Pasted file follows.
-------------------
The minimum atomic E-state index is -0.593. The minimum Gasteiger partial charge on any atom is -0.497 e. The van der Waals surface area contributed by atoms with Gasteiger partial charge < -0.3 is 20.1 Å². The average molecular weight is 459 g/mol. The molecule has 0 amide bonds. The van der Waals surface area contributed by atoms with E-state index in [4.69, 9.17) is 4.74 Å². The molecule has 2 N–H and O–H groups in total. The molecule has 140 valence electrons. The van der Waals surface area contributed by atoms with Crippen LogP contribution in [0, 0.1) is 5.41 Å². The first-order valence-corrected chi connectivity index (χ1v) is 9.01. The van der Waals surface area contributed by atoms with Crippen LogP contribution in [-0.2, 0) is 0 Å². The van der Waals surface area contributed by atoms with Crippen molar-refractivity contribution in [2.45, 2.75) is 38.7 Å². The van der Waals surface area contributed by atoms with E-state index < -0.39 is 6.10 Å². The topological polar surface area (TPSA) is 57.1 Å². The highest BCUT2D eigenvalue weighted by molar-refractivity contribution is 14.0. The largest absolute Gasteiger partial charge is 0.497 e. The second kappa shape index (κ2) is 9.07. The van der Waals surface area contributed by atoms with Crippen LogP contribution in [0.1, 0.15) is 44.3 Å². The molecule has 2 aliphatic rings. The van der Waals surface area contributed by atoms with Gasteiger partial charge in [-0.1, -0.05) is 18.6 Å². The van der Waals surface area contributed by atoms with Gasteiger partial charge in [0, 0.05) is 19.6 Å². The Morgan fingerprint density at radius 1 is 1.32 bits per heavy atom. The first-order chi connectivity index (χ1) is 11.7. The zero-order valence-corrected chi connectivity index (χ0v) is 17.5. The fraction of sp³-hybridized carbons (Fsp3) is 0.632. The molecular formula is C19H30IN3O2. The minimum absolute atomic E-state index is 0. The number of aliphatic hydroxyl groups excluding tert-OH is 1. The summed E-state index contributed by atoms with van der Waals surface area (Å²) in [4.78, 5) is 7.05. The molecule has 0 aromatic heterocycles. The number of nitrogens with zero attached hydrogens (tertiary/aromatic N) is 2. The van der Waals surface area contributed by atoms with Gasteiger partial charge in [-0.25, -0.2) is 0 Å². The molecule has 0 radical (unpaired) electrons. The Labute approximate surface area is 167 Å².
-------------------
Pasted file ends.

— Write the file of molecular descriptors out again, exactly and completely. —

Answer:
The minimum atomic E-state index is -0.593. The minimum Gasteiger partial charge on any atom is -0.497 e. The van der Waals surface area contributed by atoms with Gasteiger partial charge < -0.3 is 20.1 Å². The average molecular weight is 459 g/mol. The molecule has 0 amide bonds. The van der Waals surface area contributed by atoms with E-state index in [4.69, 9.17) is 4.74 Å². The molecule has 2 N–H and O–H groups in total. The molecule has 140 valence electrons. The van der Waals surface area contributed by atoms with Crippen LogP contribution in [0, 0.1) is 5.41 Å². The first-order valence-corrected chi connectivity index (χ1v) is 9.01. The van der Waals surface area contributed by atoms with Crippen LogP contribution in [-0.2, 0) is 0 Å². The van der Waals surface area contributed by atoms with Crippen molar-refractivity contribution in [2.45, 2.75) is 38.7 Å². The van der Waals surface area contributed by atoms with E-state index < -0.39 is 6.10 Å². The topological polar surface area (TPSA) is 57.1 Å². The highest BCUT2D eigenvalue weighted by molar-refractivity contribution is 14.0. The largest absolute Gasteiger partial charge is 0.497 e. The second kappa shape index (κ2) is 9.07. The van der Waals surface area contributed by atoms with Crippen LogP contribution in [0.1, 0.15) is 44.3 Å². The molecule has 2 aliphatic rings. The van der Waals surface area contributed by atoms with Gasteiger partial charge in [-0.1, -0.05) is 18.6 Å². The van der Waals surface area contributed by atoms with Gasteiger partial charge in [0, 0.05) is 19.6 Å². The Morgan fingerprint density at radius 1 is 1.32 bits per heavy atom. The first-order chi connectivity index (χ1) is 11.7. The zero-order valence-corrected chi connectivity index (χ0v) is 17.5. The fraction of sp³-hybridized carbons (Fsp3) is 0.632. The molecular formula is C19H30IN3O2. The minimum absolute atomic E-state index is 0. The number of aliphatic hydroxyl groups excluding tert-OH is 1. The summed E-state index contributed by atoms with van der Waals surface area (Å²) in [4.78, 5) is 7.05. The molecule has 0 aromatic heterocycles. The number of nitrogens with zero attached hydrogens (tertiary/aromatic N) is 2. The van der Waals surface area contributed by atoms with Gasteiger partial charge in [-0.25, -0.2) is 0 Å². The molecule has 0 radical (unpaired) electrons. The Labute approximate surface area is 167 Å².